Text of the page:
Plagiarism in the Academy:
Now What Do We Do?
T. Scott Plutchak
UAB Lister Hill Library
November 10, 2009
[no competing interests]
1. To steal or use (the ideas or writings of
another) as one’s own
2. To appropriate passages or ideas from
and use them as one’s own.
The American Heritage Dictionary, 2nd edition.
The use of others' published and unpublished
ideas or words (or other intellectual
property) without attribution or permission,
and presenting them as new and original
rather than derived from an existing source.
The intent and effect of plagiarism is to
mislead the reader as to the contributions of
Publication Ethics for Medical Journals.
WAME Publication Ethics Committee
Nylenna M, Simonsen S.
Scientific misconduct: a new approach to
Lancet. 2006 Jun 10;367(9526):1882-4.
• 7,000,000 Medline Abstracts
• 70,000 “highly similar records”
• Estimate 50,000 true duplicates
• 1/3 may be simultaneous submission
• 9,120 high levels of citation similarity
with no duplicate authors (2/20/09)
• 212 pairs with signs of potential
• Sent questionnaire to authors/editors of
Authors of earlier article
• We were very sorry and somewhat
surprised when we found their article. I
don’t want to accept them as scientists.
• We DID NOT give any permission to
duplicate or publish our articles… I can’t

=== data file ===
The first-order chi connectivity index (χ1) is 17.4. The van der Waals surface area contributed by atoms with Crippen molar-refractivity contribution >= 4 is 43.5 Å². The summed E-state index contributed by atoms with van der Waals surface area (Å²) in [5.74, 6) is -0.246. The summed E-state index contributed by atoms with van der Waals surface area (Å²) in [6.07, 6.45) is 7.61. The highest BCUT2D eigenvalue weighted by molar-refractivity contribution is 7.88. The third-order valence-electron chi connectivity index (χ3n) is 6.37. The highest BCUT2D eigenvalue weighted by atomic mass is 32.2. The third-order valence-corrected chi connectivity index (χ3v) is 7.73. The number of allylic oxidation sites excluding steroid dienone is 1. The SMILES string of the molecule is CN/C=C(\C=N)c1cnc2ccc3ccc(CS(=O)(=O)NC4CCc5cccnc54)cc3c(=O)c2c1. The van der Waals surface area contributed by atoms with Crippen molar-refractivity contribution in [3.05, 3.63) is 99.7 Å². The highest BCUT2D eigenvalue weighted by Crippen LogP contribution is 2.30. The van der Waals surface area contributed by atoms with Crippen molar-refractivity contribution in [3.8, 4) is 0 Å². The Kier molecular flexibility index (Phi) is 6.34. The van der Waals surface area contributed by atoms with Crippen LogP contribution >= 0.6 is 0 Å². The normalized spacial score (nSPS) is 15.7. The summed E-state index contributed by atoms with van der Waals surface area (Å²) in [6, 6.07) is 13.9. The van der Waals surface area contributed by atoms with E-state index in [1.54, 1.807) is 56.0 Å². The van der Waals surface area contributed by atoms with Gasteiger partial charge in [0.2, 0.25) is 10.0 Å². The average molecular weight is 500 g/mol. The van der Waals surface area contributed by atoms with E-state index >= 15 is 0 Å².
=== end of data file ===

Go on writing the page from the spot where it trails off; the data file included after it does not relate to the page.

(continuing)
imagine how it is possible that people
DO things like that.
• Imitation is the sincerest form of flattery?
Authors of later article
• We as coauthors look only at the
methodology of research papers. … The
principal author is responsible for its
credit and blame.
• I would like to offer my apology to the
authors of the original paper… I was not
aware of the fact I am required to take
Editors of earlier article
• None of the authors or the Editors seem
inclined to pursue this, but we are
grateful to you for letting us know about
• It is my understanding that copying
someone else’s description virtually
word-for-word, as these authors have
done, is considered a compliment to the
person whose words were copied.
Editors of later article
• Believe me, the data in any paper is the
responsibility of the authors and not the
• This news has taken us by surprise and a
sense of deep concern. We are calling an
emergency meeting of the editorial
• In the future I hope that every article can be
scrutinized prior to review by similar
How does this happen?
Ignorance of accepted norms
The level of confusion over acceptable
The perception that there is a high
likelihood of escaping detection
(Errami & Garner, Nature, 24 Jan 2008)
“If journal editors were to use more
frequently the new computational tools to
detect incidents of duplicate publication
– and advertise that they will do so –
much of the problem is likely to take care
(Errami & Garner)
But that’s still not enough…
• Figure manipulation
• Conflicts of interest
• Training… training… training…
Chicago Collaborative Founding Members
Association of Academic Health Sciences Libraries
Association of American Medical Colleges
Council of Academic Societies
Association of American Publishers
Professional and Scholarly Publishing Division
Association of Learned and Professional Society Publishers
Federation of American Societies for Experimental Biology
International Association of Sciences, Technical & Medical
International Committee of Medical Journal Editors
Society for Scholarly Publishing
The Bottom Line
• Clear statements of expectations in
Instructions to Authors
• Adherence to policies advocated by
• Incorporating text-checking into the
• Establishing COPE-based policies for
handling allegations of misconduct